Kids and teens who smoke cigarettes are more likely to light up as adults—even into their 40s—and have a harder time quitting, according to new research published in the Journal of the American Heart Association
Also, children and adolescents who smoked the most and who started smoking at younger ages were more likely to smoke daily into adulthood, this international study found.
But while the intensity or amount of early smoking seemed to play an important role, children who smoked very little—just a few cigarettes—had a higher likelihood of becoming a smoker in early and mid-adult life than non-smokers.
The study confirms the relationship between smoking at an early age and long-term daily smoking as an adult, the researchers said. The data also “lend support to preventive strategies designed to reduce, delay, or eliminate any youth access to cigarettes,” they wrote.
The study used data obtained from more than 6,600 people (57% female) in Finland, Australia and the United States who are part of the International Childhood Cardiovascular Cohort Consortium. Because they were recruited in childhood and followed into adulthood, researchers were able to access and analyze smoking information from the 1970s and 1980s when they were between the ages of 6 and 19 and again during their 20s and 40s. Just over half (53%) of children reported smoking at some point during childhood/adolescence and 12.9% said they smoked every day. The frequency of smoking was similar across countries.
The younger someone started smoking in childhood, the greater their risk of continued smoking and the less likely they were to quit by their 40s. Overall, 2,465 of the participants (37%) smoked in their 20s. Data show that the percentage of people who reported smoking every day in their 20s greatly increased by the age when they first started smoking. About half of the participants who reported smoking daily in their 20s had first tried smoking between 6 and 14 years of age, whereas only 8% of those smoking in their 20s first tried smoking between 18 and 19 years of age.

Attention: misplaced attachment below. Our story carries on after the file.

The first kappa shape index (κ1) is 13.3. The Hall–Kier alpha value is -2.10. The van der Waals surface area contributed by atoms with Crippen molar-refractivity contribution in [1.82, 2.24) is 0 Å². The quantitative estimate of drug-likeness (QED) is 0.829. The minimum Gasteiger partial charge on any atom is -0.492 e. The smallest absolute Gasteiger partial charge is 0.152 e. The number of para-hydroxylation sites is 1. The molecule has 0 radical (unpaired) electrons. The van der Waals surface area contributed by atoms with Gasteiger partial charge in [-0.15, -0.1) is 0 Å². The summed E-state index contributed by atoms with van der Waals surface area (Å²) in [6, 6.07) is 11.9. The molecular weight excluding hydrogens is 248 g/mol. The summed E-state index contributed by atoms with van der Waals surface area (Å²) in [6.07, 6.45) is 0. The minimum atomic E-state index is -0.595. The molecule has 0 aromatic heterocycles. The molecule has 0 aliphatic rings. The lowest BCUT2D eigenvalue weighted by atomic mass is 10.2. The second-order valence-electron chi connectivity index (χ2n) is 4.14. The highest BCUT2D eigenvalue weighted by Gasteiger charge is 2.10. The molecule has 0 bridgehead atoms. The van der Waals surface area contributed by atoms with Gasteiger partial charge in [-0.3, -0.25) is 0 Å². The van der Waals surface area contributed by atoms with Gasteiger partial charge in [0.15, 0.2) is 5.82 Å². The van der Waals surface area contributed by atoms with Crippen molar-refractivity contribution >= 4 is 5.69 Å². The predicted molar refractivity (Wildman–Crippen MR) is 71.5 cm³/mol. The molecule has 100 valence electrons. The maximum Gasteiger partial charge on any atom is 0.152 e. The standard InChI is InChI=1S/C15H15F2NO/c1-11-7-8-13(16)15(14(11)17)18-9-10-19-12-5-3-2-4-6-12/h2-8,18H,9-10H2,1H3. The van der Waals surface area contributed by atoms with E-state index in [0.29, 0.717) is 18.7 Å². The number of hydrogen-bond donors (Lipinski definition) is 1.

Interestingly, when researchers looked at 386 people who never smoked in childhood or in their 20s, only 10 smoked in their 40s, further indicating there is something about starting smoking in childhood or adolescence that sets the stage for future smoking habits.
The authors state that their findings should prompt extra efforts to “prevent smoking experimentation and/or initiation earlier in the life course given that it appears to be critically related to more unbreakable lifelong smoking patterns.” It is not clear why smokers with an earlier and more-intense smoking history tend to become daily smokers and have a harder time quitting, they said, but it may be due to early exposure to nicotine. This study is limited to individual’s self-report of smoking habits.
While U.S. smoking rates have declined from 40% of 12th graders in 1995 to 10% in 2018, it remains worrisome especially given the growing evidence of the tie to continued smoking later in life. Smoking is a major risk factor for many cardiovascular diseases and can worsen these and many other conditions too.